POTD: Miles of Stone

This is another free write about one of my past selves on her trip home from college. It describes the section of I-70 which snakes through Glenwood Canyon where the Colorado river hosts daring white water rafters in the summer and cyclists enjoy the views from the bike path. To this day, I still get excited for this part of the drive. 

She was always full of anticipation to come home. For as long as she could remember, she waited with bated breath for the entire 20 minute stretch of car ride through the canyon which opened into the singularly beautiful little valley where she’d grown up. Over the years she’d memorized the canyon walls, pretending that dragons lived just behind them in vast stone caverns. She imagined them peering out at her through the thin crevices in the rocks. She knew this place. She knew what it looked like at sunrise and sunset, how the walls of the canyon turned to shimmering golden palaces where fairies held court. She knew the exact moment when, if she craned her neck and pressed her nose to the window, she could look straight up the sheer cliff face and see the stone alcove where an American flag had been planted, its star spangled majesty eternally unfurling in the wind. She would always salute it before the car sped around a bend and the flag disappeared from view.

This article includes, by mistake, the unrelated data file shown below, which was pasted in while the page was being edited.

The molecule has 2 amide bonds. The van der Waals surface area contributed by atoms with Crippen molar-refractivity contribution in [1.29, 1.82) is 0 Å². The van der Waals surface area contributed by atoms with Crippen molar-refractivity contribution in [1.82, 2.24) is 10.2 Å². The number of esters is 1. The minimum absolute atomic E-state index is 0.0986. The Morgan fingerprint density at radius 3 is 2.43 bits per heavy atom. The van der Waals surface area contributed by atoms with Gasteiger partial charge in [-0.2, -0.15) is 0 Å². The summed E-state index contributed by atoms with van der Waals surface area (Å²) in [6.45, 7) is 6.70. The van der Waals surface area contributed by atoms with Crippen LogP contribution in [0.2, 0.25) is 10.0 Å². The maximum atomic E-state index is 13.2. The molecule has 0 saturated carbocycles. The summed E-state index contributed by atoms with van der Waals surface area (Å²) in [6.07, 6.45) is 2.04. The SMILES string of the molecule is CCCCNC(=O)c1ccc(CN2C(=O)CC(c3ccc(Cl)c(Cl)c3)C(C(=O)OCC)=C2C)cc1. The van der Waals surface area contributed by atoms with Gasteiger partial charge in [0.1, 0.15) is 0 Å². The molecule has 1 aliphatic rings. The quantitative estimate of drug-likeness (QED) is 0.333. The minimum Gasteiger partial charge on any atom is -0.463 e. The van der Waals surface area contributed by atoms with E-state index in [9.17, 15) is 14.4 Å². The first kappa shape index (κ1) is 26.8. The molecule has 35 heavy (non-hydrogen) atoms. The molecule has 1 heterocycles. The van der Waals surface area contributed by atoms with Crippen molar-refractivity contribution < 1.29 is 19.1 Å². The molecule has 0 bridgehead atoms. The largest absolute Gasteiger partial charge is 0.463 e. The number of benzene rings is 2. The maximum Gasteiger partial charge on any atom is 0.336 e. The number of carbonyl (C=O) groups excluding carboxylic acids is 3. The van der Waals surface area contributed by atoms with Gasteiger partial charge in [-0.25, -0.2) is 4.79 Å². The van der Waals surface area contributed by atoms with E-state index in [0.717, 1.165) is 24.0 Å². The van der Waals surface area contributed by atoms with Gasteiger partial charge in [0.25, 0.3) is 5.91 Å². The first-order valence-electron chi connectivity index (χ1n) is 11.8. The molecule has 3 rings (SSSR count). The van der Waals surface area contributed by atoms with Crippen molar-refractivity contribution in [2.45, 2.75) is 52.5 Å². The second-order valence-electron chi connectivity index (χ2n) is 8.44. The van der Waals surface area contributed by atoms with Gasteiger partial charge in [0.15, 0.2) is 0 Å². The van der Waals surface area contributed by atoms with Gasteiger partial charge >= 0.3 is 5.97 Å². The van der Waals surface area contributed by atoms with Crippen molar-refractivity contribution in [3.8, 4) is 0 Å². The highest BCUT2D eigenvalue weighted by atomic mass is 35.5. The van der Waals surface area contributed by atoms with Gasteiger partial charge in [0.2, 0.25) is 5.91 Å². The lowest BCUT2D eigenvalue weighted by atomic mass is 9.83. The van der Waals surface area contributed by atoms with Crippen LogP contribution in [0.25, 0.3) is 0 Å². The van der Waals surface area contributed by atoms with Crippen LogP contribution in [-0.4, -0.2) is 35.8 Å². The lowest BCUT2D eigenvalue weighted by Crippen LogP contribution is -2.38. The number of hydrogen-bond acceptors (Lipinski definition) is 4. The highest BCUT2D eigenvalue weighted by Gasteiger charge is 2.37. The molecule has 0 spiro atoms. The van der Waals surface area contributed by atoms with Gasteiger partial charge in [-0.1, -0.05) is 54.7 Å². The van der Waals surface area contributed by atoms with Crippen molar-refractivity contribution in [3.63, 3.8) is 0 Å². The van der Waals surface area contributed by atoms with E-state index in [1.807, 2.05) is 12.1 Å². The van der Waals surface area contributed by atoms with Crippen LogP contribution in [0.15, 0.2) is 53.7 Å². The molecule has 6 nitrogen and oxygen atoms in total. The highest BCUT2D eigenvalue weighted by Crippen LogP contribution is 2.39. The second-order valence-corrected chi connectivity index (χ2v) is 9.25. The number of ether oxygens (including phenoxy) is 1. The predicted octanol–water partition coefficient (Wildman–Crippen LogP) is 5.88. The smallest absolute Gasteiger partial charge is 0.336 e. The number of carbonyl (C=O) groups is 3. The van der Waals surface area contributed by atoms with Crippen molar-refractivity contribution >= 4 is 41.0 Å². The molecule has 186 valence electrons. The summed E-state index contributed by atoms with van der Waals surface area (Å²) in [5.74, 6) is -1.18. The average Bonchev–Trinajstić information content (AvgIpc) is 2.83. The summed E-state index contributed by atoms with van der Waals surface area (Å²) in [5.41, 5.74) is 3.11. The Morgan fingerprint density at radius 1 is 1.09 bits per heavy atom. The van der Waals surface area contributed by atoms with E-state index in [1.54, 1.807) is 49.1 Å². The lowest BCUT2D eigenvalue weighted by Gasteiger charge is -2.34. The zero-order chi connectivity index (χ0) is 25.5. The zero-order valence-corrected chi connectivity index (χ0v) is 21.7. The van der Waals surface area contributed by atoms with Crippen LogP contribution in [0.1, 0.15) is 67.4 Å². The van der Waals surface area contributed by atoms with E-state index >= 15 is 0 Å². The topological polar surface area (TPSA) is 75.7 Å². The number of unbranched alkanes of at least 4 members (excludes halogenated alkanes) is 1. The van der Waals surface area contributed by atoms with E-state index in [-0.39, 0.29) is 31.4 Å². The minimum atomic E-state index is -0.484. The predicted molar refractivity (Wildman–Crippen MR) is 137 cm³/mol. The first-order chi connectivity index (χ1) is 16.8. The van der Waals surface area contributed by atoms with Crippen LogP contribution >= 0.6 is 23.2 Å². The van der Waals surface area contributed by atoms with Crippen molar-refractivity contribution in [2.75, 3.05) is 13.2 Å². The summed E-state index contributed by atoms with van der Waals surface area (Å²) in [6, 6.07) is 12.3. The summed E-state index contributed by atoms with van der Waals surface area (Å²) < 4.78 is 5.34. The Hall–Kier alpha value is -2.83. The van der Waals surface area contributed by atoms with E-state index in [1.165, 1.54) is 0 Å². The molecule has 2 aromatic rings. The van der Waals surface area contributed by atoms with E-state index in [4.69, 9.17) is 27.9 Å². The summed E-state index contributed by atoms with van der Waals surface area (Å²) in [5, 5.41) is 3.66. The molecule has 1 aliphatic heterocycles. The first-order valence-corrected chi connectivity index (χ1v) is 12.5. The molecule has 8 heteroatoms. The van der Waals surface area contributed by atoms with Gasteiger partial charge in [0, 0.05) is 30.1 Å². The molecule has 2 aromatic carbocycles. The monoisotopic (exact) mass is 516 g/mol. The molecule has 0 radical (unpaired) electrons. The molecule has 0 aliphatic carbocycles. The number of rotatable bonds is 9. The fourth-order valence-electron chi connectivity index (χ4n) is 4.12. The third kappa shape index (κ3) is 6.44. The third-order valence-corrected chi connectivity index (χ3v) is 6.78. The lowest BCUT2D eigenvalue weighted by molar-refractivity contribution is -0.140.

Every curve in the road and every dimly lit tunnel through the mountains came and went like clockwork but as each one passed she couldn’t help bouncing in her seat and squealing with excitement. The thought of what waited beyond these grand halls of stone was so vivid that she could taste sulfur on her tongue even though the local natural hot springs were still miles away. She’d made this trip hundreds of times but the exuberant thrill of it never faded. She felt like a kid about to enter Narnia. She was on the Hogwarts express, speeding toward a world of magic and adventure, a place that lived in her heart no matter how far away she went.